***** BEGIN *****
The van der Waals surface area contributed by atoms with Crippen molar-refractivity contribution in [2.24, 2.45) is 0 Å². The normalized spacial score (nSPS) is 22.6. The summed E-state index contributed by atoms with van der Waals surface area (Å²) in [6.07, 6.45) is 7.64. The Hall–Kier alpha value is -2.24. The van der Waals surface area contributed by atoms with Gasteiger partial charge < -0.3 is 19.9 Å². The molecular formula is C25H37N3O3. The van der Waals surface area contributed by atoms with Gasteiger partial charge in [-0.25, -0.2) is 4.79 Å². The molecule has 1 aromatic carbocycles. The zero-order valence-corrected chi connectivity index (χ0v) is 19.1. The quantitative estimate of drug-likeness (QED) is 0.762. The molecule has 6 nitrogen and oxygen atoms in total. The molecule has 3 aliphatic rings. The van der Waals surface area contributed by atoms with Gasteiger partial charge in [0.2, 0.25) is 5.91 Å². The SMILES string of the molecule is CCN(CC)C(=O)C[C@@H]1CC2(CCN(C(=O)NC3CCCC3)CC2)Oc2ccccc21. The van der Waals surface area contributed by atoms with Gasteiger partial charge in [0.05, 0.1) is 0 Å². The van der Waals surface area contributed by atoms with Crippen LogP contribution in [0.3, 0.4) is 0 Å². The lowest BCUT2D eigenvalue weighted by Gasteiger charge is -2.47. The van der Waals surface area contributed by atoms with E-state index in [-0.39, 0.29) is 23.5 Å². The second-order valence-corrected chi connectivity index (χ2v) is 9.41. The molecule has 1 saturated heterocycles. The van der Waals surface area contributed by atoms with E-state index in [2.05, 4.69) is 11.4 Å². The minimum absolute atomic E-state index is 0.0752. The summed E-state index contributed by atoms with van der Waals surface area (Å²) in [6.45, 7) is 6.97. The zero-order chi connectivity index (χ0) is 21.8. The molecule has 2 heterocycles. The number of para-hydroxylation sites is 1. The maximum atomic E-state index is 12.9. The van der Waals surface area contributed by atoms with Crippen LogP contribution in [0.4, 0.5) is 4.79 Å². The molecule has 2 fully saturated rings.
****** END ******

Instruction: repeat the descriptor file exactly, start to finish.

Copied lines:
The van der Waals surface area contributed by atoms with Crippen molar-refractivity contribution in [2.24, 2.45) is 0 Å². The normalized spacial score (nSPS) is 22.6. The summed E-state index contributed by atoms with van der Waals surface area (Å²) in [6.07, 6.45) is 7.64. The Hall–Kier alpha value is -2.24. The van der Waals surface area contributed by atoms with Gasteiger partial charge < -0.3 is 19.9 Å². The molecular formula is C25H37N3O3. The van der Waals surface area contributed by atoms with Gasteiger partial charge in [-0.25, -0.2) is 4.79 Å². The molecule has 1 aromatic carbocycles. The zero-order valence-corrected chi connectivity index (χ0v) is 19.1. The quantitative estimate of drug-likeness (QED) is 0.762. The molecule has 6 nitrogen and oxygen atoms in total. The molecule has 3 aliphatic rings. The van der Waals surface area contributed by atoms with Gasteiger partial charge in [0.2, 0.25) is 5.91 Å². The SMILES string of the molecule is CCN(CC)C(=O)C[C@@H]1CC2(CCN(C(=O)NC3CCCC3)CC2)Oc2ccccc21. The van der Waals surface area contributed by atoms with Gasteiger partial charge in [0.05, 0.1) is 0 Å². The van der Waals surface area contributed by atoms with Crippen LogP contribution in [0.3, 0.4) is 0 Å². The lowest BCUT2D eigenvalue weighted by Gasteiger charge is -2.47. The van der Waals surface area contributed by atoms with E-state index in [-0.39, 0.29) is 23.5 Å². The second-order valence-corrected chi connectivity index (χ2v) is 9.41. The molecule has 1 saturated heterocycles. The van der Waals surface area contributed by atoms with E-state index in [2.05, 4.69) is 11.4 Å². The minimum absolute atomic E-state index is 0.0752. The summed E-state index contributed by atoms with van der Waals surface area (Å²) in [6.45, 7) is 6.97. The zero-order chi connectivity index (χ0) is 21.8. The molecule has 2 heterocycles. The number of para-hydroxylation sites is 1. The maximum atomic E-state index is 12.9. The van der Waals surface area contributed by atoms with Crippen LogP contribution in [0.4, 0.5) is 4.79 Å². The molecule has 2 fully saturated rings.